Feb 28 2016

Attention revolutionaries in Venice Beach, Portland, Oregon, Los Angeles, and New York City!

I will be traveling all over in the next two months reading poems to start a revolution from my award-winning collection, The Revolution Will Have its Sky, chosen by Heather McHugh as the Minerva Rising 2015 chapbook winner. I will also be reading from my American Dissident chapbook, forthcoming in the 2016 edition of Poetry International.

nyreadingme

March 11th, Beyond Baroque, Venice Beach, California

March 16th, Unchaste Reading Series, Portland, Oregon

March 31st, Coagula Curatorial, AWP off-site reading

April 15th, Ping-Pong Free Press launch, Howl! Happening, NYC

April 17th, Page Poetry Parlor, Torn/Page Residence, Chelsea, NYC

Check my calendar here for details!

Feb 14 2016

Blizzard in Berlin

Everything’s sexy in Berlin.
Purple umbrella shot inside out

dropped by the door, a leather
dress balled up, the red wine

spill hidden, your boots
tucked beside a suitcase,

while my stilettos make
a W where I kicked them in
the air when I made a V.

You
framed by the whipped cream
of sheets, asleep—

and snow traveling outside
easterly and westerly simultaneously.

The lines on the street
scraped   salted   graveled.

Inhale this rooftop horizon
of jigsaw high-rises.

Dead Kaiser Wilhelm’s
broken steeple ushers out

the night and punctures
in light. This is Spring in Berlin:
snow, silver, a punch of gold.

I am shivering in my slip–
a black crow

lands on the windowsill,
my face caught in glass,

and then yours–kissing
each cheek, and lifting me there

in the corner window
above Ku’damm
for all to see, and I let you in—

no longer afraid of the darkness
within, and say the word
you wanna hear–

Thank-you Poetry Crush for publishing this piece in the Valentine’s 2016 issue!

Feb 11 2016

I love love as much as anyone, but it’s not a hearts and flowers and chocolates emotion. It’s peels. It’s peels from a tangerine that makes your pocket sticky long after you’ve eaten the fruit:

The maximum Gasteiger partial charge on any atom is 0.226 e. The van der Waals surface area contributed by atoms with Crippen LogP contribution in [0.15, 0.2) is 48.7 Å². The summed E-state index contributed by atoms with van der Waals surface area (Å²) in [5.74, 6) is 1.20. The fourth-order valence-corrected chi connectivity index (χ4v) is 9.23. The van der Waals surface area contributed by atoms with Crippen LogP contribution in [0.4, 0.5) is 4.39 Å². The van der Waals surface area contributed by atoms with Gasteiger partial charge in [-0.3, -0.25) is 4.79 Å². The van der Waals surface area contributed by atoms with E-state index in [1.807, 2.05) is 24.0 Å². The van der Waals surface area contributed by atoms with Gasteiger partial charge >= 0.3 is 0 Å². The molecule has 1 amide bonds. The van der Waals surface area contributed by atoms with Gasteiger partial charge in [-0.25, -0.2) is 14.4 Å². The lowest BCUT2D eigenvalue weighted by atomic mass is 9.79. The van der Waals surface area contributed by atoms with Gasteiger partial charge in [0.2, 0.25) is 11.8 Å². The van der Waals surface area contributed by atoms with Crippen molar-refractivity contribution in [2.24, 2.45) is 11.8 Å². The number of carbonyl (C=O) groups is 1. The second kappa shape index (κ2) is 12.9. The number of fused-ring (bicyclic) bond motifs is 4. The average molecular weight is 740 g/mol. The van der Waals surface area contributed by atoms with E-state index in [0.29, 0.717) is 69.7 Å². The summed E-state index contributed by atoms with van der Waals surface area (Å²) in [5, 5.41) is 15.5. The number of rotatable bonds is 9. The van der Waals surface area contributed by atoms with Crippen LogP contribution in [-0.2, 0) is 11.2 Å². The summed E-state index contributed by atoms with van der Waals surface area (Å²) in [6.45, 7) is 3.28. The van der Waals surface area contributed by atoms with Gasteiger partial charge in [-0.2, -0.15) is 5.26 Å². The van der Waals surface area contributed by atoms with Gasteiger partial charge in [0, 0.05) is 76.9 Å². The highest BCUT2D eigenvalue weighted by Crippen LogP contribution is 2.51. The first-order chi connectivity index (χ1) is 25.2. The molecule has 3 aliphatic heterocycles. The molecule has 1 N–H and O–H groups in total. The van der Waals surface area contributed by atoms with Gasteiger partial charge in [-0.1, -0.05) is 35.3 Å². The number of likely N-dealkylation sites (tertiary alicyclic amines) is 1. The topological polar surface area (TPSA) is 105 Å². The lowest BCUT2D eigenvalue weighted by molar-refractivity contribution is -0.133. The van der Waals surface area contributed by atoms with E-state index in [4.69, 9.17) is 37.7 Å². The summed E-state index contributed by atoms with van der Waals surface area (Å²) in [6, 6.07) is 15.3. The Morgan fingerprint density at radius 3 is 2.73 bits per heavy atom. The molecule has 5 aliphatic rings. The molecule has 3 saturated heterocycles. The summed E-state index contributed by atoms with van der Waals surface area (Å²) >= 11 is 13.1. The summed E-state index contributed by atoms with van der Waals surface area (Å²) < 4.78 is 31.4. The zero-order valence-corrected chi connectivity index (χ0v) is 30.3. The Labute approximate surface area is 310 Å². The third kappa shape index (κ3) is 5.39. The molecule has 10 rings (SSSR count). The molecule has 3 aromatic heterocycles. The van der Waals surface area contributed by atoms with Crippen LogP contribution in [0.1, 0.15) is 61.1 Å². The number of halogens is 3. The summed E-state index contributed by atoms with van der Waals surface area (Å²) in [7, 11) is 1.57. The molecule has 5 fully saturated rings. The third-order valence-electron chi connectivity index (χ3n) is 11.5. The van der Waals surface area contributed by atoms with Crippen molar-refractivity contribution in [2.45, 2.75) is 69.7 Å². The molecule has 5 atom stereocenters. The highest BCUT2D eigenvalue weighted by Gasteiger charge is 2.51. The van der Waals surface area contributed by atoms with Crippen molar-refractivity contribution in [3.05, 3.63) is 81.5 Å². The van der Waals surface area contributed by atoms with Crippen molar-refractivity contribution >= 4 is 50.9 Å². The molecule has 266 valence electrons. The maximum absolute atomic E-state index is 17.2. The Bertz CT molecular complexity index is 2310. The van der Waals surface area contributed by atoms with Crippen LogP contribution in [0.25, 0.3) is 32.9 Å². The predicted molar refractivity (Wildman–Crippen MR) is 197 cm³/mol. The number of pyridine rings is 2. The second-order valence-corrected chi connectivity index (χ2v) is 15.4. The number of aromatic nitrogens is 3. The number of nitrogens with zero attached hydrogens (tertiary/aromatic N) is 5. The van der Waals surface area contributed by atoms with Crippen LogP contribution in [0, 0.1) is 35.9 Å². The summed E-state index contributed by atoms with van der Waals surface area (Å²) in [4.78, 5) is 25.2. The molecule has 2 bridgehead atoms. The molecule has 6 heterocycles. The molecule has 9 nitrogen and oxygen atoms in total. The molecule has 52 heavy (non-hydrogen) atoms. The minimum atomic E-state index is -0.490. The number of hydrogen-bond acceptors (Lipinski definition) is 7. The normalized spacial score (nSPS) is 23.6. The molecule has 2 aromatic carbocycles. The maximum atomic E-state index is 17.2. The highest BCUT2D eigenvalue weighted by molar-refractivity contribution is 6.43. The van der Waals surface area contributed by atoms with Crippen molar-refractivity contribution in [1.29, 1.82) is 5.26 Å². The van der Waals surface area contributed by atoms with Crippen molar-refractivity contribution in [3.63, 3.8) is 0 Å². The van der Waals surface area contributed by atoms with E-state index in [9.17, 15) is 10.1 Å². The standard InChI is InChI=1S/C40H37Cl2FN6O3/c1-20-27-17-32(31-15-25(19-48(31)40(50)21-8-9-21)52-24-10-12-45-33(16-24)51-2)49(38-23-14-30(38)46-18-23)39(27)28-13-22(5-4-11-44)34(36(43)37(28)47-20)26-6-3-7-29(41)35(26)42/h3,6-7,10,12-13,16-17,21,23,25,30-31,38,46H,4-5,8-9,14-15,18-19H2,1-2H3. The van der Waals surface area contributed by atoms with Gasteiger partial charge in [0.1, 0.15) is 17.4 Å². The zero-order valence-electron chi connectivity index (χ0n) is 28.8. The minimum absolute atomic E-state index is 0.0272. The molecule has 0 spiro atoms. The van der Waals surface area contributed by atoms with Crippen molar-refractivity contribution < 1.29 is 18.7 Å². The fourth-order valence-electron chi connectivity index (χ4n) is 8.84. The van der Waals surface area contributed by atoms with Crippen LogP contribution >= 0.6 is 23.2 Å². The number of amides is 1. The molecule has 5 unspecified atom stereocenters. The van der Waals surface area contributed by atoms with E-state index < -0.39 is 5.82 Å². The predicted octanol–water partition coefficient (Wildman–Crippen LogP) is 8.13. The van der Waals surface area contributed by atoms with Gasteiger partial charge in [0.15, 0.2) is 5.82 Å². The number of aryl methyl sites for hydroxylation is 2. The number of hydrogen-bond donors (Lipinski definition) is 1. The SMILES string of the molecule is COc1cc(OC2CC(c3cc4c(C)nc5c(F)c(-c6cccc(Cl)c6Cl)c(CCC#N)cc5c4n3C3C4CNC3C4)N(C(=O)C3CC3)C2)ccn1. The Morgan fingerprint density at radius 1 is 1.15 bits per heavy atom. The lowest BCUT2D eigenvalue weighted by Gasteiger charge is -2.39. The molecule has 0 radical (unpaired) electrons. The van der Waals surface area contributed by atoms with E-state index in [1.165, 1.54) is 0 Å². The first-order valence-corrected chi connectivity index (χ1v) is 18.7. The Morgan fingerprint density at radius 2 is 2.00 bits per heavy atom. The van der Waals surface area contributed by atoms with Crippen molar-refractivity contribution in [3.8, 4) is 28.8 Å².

Paradise of Fools

Rob puts the peels from his tangerine in my pocket. That day he’d just come from delivering a colt.  We met by a dried-out riverbed and walked it until we found water. Three months pregnant, I felt safe from his charms.

A lone water lily in a wash of pond stops us. He puts his arms around me from behind like he did when we were eighteen and stood at the end of Huntington Pier. I lean into him and a killdeer screeches. I think, “I should be impervious.” I am twenty-eight and married, but not to Rob.

I avoid the still blue slough of his eyes. I talk about why I’m in California, the Milton conference, the paper about Eve and the serpent. How Eve fell for the serpent’s flattery after he licked her shadow. Adam’s uxoriousness the real reason for the punishment since every god hates a cuckold.

I am married, I am pregnant, but I am not happy.  I leave Rob amid cottonwood and cacti. And I end all contact with him, even though I’m pretty sure I loved him for a long time after. It takes 5 years of eating slivers of glass and rock before I finally leave my husband.

That last day with Rob, hours later, I reached into my pocket and found the tangerine peels he’d placed there. Scraps of light shed from a too-bright star.

Originally published in Leaf by Leaf

This year’s love poem offering “Blizzard in Berlin” is up on Poetry Crush’s 2016 Valentine’s issue, Vol. 2

Feb 8 2016

Boxed in Lovers (They Seem so Happy)

1) The quantity of nerve cells in the brain is in direct relation to need.

The sea nettle jellyfish spends
little on the purchase of nerve cells for his brain.
He is bell shaped and bold beauty
lace of tentacles
exquisite in their ability to scoop
passive prey. Read More >

Feb 7 2016

Welcome to Valentine’s week. Brought to you by the flower industry, the card industry and love cats everywhere. I have been writing anti-love poems for about 16 years now and also assigning this task to my students. It is a liberating experience. We never have Hallmark cards that read, “here’s my heart, you can smash it to smithereens if you so chose,” though this is sometimes the end result of our love experience. So no matter where you weigh in on the love question, one thing is true, without love of some sort, life is all white bread and mayonnaise. This year the object of my affection is the creek that runs through my back yard. What’s yours? Below I have assembled some various takes on the love equation by some extraordinary writers. Dive in babies. These poets are the mathematicians of love: Anne Waldman, Carol Frost, Kim Addonizio, Alan Jude Moore, Francesco Levato, J. Hope Stein, Dan Linehan, Adeena Karasick, Joanna Fuhrman, Michael Odom, Jillian Mukavetz, and Dena Rash Guzman.

TWO HEARTS

She’s got my heart and I’ve got hers
It was fair we fell in love
I hold hers precious and mine she would miss
There never was anything like this
My heart in her keeps us one
Her heart in me guides thoughts and feelings
She loves my heart for once it was hers
I loved hers because it lived in me
I once wounded her it was misunderstanding
And then my heart hurt for her heart
For as from me on her her hurt did sit
So I felt still in me her heart hurt
It both of us hurt simultaneously
And then we saw how we’re stuck
With each others’ hearts now.

after Sir Philip Sydney

Anne Waldman

BLEEDING HEART flower Read More >